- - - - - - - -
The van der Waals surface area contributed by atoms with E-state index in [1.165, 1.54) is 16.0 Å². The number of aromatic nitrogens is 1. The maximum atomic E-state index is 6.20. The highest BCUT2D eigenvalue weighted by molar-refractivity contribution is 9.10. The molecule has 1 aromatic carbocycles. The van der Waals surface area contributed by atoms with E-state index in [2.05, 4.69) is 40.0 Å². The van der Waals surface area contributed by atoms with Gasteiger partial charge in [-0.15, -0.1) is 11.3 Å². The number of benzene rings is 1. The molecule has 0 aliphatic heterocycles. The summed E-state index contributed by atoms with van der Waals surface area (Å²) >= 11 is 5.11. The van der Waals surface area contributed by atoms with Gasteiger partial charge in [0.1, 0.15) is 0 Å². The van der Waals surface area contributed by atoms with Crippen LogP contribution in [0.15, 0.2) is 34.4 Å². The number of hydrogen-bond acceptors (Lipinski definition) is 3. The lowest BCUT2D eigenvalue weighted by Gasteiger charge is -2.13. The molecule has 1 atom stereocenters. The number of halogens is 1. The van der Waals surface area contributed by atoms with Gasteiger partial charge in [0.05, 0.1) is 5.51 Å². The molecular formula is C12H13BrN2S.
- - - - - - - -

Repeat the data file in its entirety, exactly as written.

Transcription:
The van der Waals surface area contributed by atoms with E-state index in [1.165, 1.54) is 16.0 Å². The number of aromatic nitrogens is 1. The maximum atomic E-state index is 6.20. The highest BCUT2D eigenvalue weighted by molar-refractivity contribution is 9.10. The molecule has 1 aromatic carbocycles. The van der Waals surface area contributed by atoms with E-state index in [2.05, 4.69) is 40.0 Å². The van der Waals surface area contributed by atoms with Gasteiger partial charge in [-0.15, -0.1) is 11.3 Å². The number of benzene rings is 1. The molecule has 0 aliphatic heterocycles. The summed E-state index contributed by atoms with van der Waals surface area (Å²) >= 11 is 5.11. The van der Waals surface area contributed by atoms with Gasteiger partial charge in [0.1, 0.15) is 0 Å². The van der Waals surface area contributed by atoms with Crippen LogP contribution in [0.15, 0.2) is 34.4 Å². The number of hydrogen-bond acceptors (Lipinski definition) is 3. The lowest BCUT2D eigenvalue weighted by Gasteiger charge is -2.13. The molecule has 1 atom stereocenters. The number of halogens is 1. The van der Waals surface area contributed by atoms with Gasteiger partial charge in [0.05, 0.1) is 5.51 Å². The molecular formula is C12H13BrN2S.